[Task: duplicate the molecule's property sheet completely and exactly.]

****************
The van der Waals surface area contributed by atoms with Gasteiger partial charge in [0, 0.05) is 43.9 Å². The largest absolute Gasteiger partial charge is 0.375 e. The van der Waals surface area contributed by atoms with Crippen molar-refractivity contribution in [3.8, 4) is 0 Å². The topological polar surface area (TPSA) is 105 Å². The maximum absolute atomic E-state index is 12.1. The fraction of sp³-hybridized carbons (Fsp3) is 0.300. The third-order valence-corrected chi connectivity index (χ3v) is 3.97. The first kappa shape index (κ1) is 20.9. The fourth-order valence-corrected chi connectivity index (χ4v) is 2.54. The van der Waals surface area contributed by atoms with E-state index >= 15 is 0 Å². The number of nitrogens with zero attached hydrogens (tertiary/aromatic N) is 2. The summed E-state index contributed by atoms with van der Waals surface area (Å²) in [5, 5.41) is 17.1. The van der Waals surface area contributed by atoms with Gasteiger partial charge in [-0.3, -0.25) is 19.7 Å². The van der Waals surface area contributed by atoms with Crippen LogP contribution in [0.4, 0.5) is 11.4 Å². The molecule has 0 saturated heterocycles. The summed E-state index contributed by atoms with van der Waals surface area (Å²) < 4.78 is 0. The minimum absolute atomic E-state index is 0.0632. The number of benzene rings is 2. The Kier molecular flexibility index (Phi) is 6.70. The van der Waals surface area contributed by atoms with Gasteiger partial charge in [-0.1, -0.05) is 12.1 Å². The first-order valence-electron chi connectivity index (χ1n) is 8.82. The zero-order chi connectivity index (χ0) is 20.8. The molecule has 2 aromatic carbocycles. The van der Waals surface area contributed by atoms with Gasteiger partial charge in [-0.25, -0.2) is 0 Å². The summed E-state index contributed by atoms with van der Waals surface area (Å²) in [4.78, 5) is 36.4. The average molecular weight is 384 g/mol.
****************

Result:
The van der Waals surface area contributed by atoms with Gasteiger partial charge in [0, 0.05) is 43.9 Å². The largest absolute Gasteiger partial charge is 0.375 e. The van der Waals surface area contributed by atoms with Crippen molar-refractivity contribution in [3.8, 4) is 0 Å². The topological polar surface area (TPSA) is 105 Å². The maximum absolute atomic E-state index is 12.1. The fraction of sp³-hybridized carbons (Fsp3) is 0.300. The third-order valence-corrected chi connectivity index (χ3v) is 3.97. The first kappa shape index (κ1) is 20.9. The fourth-order valence-corrected chi connectivity index (χ4v) is 2.54. The van der Waals surface area contributed by atoms with E-state index >= 15 is 0 Å². The number of nitrogens with zero attached hydrogens (tertiary/aromatic N) is 2. The summed E-state index contributed by atoms with van der Waals surface area (Å²) in [5, 5.41) is 17.1. The van der Waals surface area contributed by atoms with Gasteiger partial charge in [-0.3, -0.25) is 19.7 Å². The van der Waals surface area contributed by atoms with Crippen LogP contribution in [0.4, 0.5) is 11.4 Å². The molecule has 0 saturated heterocycles. The summed E-state index contributed by atoms with van der Waals surface area (Å²) < 4.78 is 0. The minimum absolute atomic E-state index is 0.0632. The number of benzene rings is 2. The Kier molecular flexibility index (Phi) is 6.70. The van der Waals surface area contributed by atoms with Gasteiger partial charge in [-0.1, -0.05) is 12.1 Å². The first-order valence-electron chi connectivity index (χ1n) is 8.82. The zero-order chi connectivity index (χ0) is 20.8. The molecule has 2 aromatic carbocycles. The van der Waals surface area contributed by atoms with Gasteiger partial charge in [-0.25, -0.2) is 0 Å². The summed E-state index contributed by atoms with van der Waals surface area (Å²) in [4.78, 5) is 36.4. The average molecular weight is 384 g/mol.